REMARKS ON JUDE 11,

“Wo unto them, for they have gone in the way of Cain, and ran greedily after the error of Balaam for reward, and perished in the gainsayings of Core.”

Cain was a religious man; his religion was of a kind of which he could claim to be the author, and was consequently new schoolism, or a new kind in his day. In its external form it was something like that revealed to Abel from heaven; for he offered sacrifices to the Lord, and doubtless the best he had, as it was the fruit of the ground; and he also appeared to indulge a sincere belief that his offering would be as acceptable as that of his brother Abel. Abel offered of the firstlings of his flock, and the fat thereof; and the Lord had respect unto Abel and his offering; but unto Cain, and unto his offering, he had not respect. And Cain was very wroth, and in the issue killed his brother. This was the first religious quarrel in which blood was shed, that had ever occurred in the world. The difference between the religion of Cain and that of his brother Abel, will more fully appear by considering the way of Cain. The way of Cain was a way of his own, contrived by himself, and unauthorized by the God of heaven, and consequently unaccepatble to the Lord; neither Cain nor his religion were respected; for the way of Cain did not recognize the doctrine of Divine Sovereignty; and he was evidently unwilling that the Lord should distinguish, single out, elect, or respect Abel and not himself, or of the same lump make one to honor and another to dishonor. The government of the Lord he was unrecondiled to; yet he could be, and was, a religious man. His way, however, was not God’s way, nor his thoughts God’s thoughts; hence all his ardent piety and zeal availed him nothing. His offering, we have said, was unquestionably the best that he could command; and human reason would decide that it was as good as any part of Abel’s flock; but those who have been taught by the Spirit of God will discover that while Cain’s religion was a system, m modern language called Arminianism, Abel’s was all of grace, in its figurative import. The sacrifice of Cain was the fruit of his industry, he being an EFFORT man, and the product of that ground then groaning under the curse of God for man’s sake; “And who can bring a clean thing out “of an unclean? Not one.” While Abel’s lamb was not the fruit of his work, but, like Jacob’s. savory mean, was made ready to his hand, and pointed figuratively to the blessed Lamb which Abraham told his son. Isaac, God would provide himself with for an offering; and which was more fully manifested when the ancient Baptist, on the shore of Jordan, saw the Holy Ghost in visible form. like a dove, descend and rest upon him as the Lamb of God that taketh away the sins of the world. Hence while Cain’s religion was a system of Arminianisms, Abel’s was a system of grace; the former showing what Cain had done,. the latter what God would do. The first, mere human invention, the second, a divine appointment; the way of Cain to be defended by force of arms; the religion of Abel, by that God to whom Abel’s blood cried from the ground. Now let an inquiry be made. Who are they in our time that have gone, or are going, in the way of Cain?

But, secondly. “Run greedily after the error of Balaam.” Balaam was a prophet; but not approved of God; although he as well as the beast upon which he rode, were constrained to declare some truth. Balaam was a missionary, and had a mind to go among the heathen and prophesy for Balak, king of Moab, to which work he had a call; and, like many of his kind in our day who love his error, he asked permission of the Lord, and was suffered. Whatever might have been the outfit of this famous foreign missionary, the formation of a special board was superceded by the royal bounty of Balak; as it appears that Balaam had only to arise and saddle his ass, and away he went to prophesy in a foreign land, moved not by the love of God, nor regard to men; but he loved the wages of unrighteousness, and he taught Balak to cause Israel to sin.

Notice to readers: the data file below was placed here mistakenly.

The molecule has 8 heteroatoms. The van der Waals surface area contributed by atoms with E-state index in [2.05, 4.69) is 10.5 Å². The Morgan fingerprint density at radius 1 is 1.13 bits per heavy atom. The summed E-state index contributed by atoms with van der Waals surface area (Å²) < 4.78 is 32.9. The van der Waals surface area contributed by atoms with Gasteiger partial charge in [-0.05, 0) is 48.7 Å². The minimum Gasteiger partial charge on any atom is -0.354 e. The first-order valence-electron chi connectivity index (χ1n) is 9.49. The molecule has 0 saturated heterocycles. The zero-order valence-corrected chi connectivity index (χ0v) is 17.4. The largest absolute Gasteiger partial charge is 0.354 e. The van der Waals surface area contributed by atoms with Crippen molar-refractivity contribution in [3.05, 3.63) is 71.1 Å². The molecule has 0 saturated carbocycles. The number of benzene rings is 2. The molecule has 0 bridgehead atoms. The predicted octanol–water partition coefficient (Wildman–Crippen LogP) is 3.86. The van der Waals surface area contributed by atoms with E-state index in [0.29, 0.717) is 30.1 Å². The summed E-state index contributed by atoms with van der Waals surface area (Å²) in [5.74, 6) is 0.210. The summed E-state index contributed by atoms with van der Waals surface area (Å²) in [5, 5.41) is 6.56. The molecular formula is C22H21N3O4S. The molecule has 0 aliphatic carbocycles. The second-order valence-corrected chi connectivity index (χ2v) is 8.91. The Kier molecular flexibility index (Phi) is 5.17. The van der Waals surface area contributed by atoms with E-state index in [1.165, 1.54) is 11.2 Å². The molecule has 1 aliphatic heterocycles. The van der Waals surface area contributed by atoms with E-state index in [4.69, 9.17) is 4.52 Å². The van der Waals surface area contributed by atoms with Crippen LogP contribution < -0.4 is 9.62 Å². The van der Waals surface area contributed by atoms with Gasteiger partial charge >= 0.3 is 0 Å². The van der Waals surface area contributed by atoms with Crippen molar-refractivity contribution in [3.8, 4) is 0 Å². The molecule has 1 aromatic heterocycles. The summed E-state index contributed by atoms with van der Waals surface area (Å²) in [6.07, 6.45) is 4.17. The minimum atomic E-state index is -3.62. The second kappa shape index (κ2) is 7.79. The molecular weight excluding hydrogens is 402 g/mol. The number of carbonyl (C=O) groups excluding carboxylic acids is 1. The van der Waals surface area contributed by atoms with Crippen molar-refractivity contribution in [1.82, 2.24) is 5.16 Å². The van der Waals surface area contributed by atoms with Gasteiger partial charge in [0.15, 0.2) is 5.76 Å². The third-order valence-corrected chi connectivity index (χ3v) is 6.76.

Let us again inquire seriously. Are there any in this our day, who love the error of Balaam? If there are, wo to them! thy shall perish in the gainsayings of Core, or Korah. The account of Korah and his company, their gainsayings, rebellion, and awful end, are given in the sixteenth chapter of the book of Numbers. Korah, in an unhallowed union of effort with Dathan and Abiram, and their men, made an unauthorized attempt to assume the priesthood; and like many of our young men of the Theological School, denied the reality of any special call to the work of the ministry; and while in the very act of disputing the point with the Lord’s ministers, the earth opened her month and swallowed them up alive.

The awfully solemn considerations involved in the foregoing subject, cannot fail to produce emotions of the deepest interest in the hearts of all who fear the Lord and tremble at his word, to see the thousands who are at this day so very tenacious of the way of Cain; or a way, like his, unauthorized by the Lord, and in which they may offer to the Lord unholy offerings; such, for instance, as their sinful hearts, their filthy lucre, their unconverted infants or their dead works; and the multitude of greedy dogs, who love the wages of unrighteousness as well as their ancient missionary brother Balaam did, and who are hurrying on after his error, believing gain to be Godliness, and at the same time knowing as we do, that as God is true, they shall assuredly perish in the gainsayings of Core.

NEW VERNON, N. Y.,
January 15, 1836.

Elder Gilbert Beebe
Editorials Volume 1
Pages 272 – 275